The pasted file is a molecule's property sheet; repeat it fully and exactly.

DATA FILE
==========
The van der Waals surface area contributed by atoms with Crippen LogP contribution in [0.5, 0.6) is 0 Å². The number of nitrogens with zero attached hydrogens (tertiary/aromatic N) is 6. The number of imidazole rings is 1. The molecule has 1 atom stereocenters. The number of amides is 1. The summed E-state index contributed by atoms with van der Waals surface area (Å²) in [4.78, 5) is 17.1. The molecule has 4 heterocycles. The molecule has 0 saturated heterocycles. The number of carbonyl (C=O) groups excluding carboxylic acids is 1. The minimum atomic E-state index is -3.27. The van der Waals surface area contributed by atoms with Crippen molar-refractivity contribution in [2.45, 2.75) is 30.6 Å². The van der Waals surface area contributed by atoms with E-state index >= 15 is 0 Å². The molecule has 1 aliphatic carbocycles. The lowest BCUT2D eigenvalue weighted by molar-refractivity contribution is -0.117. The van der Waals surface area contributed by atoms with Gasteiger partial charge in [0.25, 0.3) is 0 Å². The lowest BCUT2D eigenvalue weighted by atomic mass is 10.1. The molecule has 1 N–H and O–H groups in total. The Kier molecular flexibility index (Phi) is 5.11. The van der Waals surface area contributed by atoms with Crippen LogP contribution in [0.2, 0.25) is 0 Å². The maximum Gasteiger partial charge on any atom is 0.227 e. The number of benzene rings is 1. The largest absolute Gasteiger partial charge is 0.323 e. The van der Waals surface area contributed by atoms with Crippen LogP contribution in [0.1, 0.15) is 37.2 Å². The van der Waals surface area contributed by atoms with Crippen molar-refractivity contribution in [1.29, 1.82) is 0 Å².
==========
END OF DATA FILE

The van der Waals surface area contributed by atoms with Crippen LogP contribution in [0.5, 0.6) is 0 Å². The number of nitrogens with zero attached hydrogens (tertiary/aromatic N) is 6. The number of imidazole rings is 1. The molecule has 1 atom stereocenters. The number of amides is 1. The summed E-state index contributed by atoms with van der Waals surface area (Å²) in [4.78, 5) is 17.1. The molecule has 4 heterocycles. The molecule has 0 saturated heterocycles. The number of carbonyl (C=O) groups excluding carboxylic acids is 1. The minimum atomic E-state index is -3.27. The van der Waals surface area contributed by atoms with Crippen molar-refractivity contribution in [2.45, 2.75) is 30.6 Å². The van der Waals surface area contributed by atoms with E-state index >= 15 is 0 Å². The molecule has 1 aliphatic carbocycles. The lowest BCUT2D eigenvalue weighted by molar-refractivity contribution is -0.117. The van der Waals surface area contributed by atoms with Gasteiger partial charge in [0.25, 0.3) is 0 Å². The lowest BCUT2D eigenvalue weighted by atomic mass is 10.1. The molecule has 1 N–H and O–H groups in total. The Kier molecular flexibility index (Phi) is 5.11. The van der Waals surface area contributed by atoms with Crippen LogP contribution in [0.2, 0.25) is 0 Å². The maximum Gasteiger partial charge on any atom is 0.227 e. The number of benzene rings is 1. The largest absolute Gasteiger partial charge is 0.323 e. The van der Waals surface area contributed by atoms with Crippen LogP contribution in [0.1, 0.15) is 37.2 Å². The van der Waals surface area contributed by atoms with Crippen molar-refractivity contribution in [1.29, 1.82) is 0 Å².